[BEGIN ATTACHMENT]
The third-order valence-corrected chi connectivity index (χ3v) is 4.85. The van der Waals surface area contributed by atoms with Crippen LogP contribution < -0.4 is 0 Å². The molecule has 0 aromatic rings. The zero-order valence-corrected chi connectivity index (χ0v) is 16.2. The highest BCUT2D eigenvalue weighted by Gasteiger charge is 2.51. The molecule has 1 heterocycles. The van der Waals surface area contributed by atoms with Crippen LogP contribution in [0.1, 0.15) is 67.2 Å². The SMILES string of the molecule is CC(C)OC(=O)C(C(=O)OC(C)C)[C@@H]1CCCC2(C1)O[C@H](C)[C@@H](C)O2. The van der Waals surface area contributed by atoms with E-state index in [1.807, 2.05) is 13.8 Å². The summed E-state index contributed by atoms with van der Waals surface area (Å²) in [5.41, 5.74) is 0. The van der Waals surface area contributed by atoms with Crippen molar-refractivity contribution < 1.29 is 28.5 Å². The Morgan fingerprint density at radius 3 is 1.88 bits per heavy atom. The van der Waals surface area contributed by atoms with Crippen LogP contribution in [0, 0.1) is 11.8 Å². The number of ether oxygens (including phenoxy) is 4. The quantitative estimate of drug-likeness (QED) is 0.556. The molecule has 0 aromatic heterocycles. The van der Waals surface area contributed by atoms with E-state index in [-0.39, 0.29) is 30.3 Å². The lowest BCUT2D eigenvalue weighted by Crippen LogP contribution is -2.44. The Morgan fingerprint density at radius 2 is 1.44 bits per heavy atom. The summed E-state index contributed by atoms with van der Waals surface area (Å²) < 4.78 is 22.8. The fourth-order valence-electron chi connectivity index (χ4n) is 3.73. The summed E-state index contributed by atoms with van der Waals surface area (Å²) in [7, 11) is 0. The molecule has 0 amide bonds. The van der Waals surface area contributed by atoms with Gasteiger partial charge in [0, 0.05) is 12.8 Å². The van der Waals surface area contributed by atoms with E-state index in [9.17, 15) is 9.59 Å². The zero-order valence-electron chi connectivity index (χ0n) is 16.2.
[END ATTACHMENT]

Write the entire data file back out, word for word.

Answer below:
The third-order valence-corrected chi connectivity index (χ3v) is 4.85. The van der Waals surface area contributed by atoms with Crippen LogP contribution < -0.4 is 0 Å². The molecule has 0 aromatic rings. The zero-order valence-corrected chi connectivity index (χ0v) is 16.2. The highest BCUT2D eigenvalue weighted by Gasteiger charge is 2.51. The molecule has 1 heterocycles. The van der Waals surface area contributed by atoms with Crippen LogP contribution in [0.1, 0.15) is 67.2 Å². The SMILES string of the molecule is CC(C)OC(=O)C(C(=O)OC(C)C)[C@@H]1CCCC2(C1)O[C@H](C)[C@@H](C)O2. The van der Waals surface area contributed by atoms with E-state index in [1.807, 2.05) is 13.8 Å². The summed E-state index contributed by atoms with van der Waals surface area (Å²) in [5.41, 5.74) is 0. The van der Waals surface area contributed by atoms with Crippen molar-refractivity contribution < 1.29 is 28.5 Å². The Morgan fingerprint density at radius 3 is 1.88 bits per heavy atom. The van der Waals surface area contributed by atoms with Crippen LogP contribution in [0, 0.1) is 11.8 Å². The number of ether oxygens (including phenoxy) is 4. The quantitative estimate of drug-likeness (QED) is 0.556. The molecule has 0 aromatic heterocycles. The van der Waals surface area contributed by atoms with E-state index in [-0.39, 0.29) is 30.3 Å². The lowest BCUT2D eigenvalue weighted by Crippen LogP contribution is -2.44. The Morgan fingerprint density at radius 2 is 1.44 bits per heavy atom. The summed E-state index contributed by atoms with van der Waals surface area (Å²) < 4.78 is 22.8. The fourth-order valence-electron chi connectivity index (χ4n) is 3.73. The summed E-state index contributed by atoms with van der Waals surface area (Å²) in [7, 11) is 0. The molecule has 0 amide bonds. The van der Waals surface area contributed by atoms with Gasteiger partial charge in [0, 0.05) is 12.8 Å². The van der Waals surface area contributed by atoms with E-state index in [9.17, 15) is 9.59 Å². The zero-order valence-electron chi connectivity index (χ0n) is 16.2.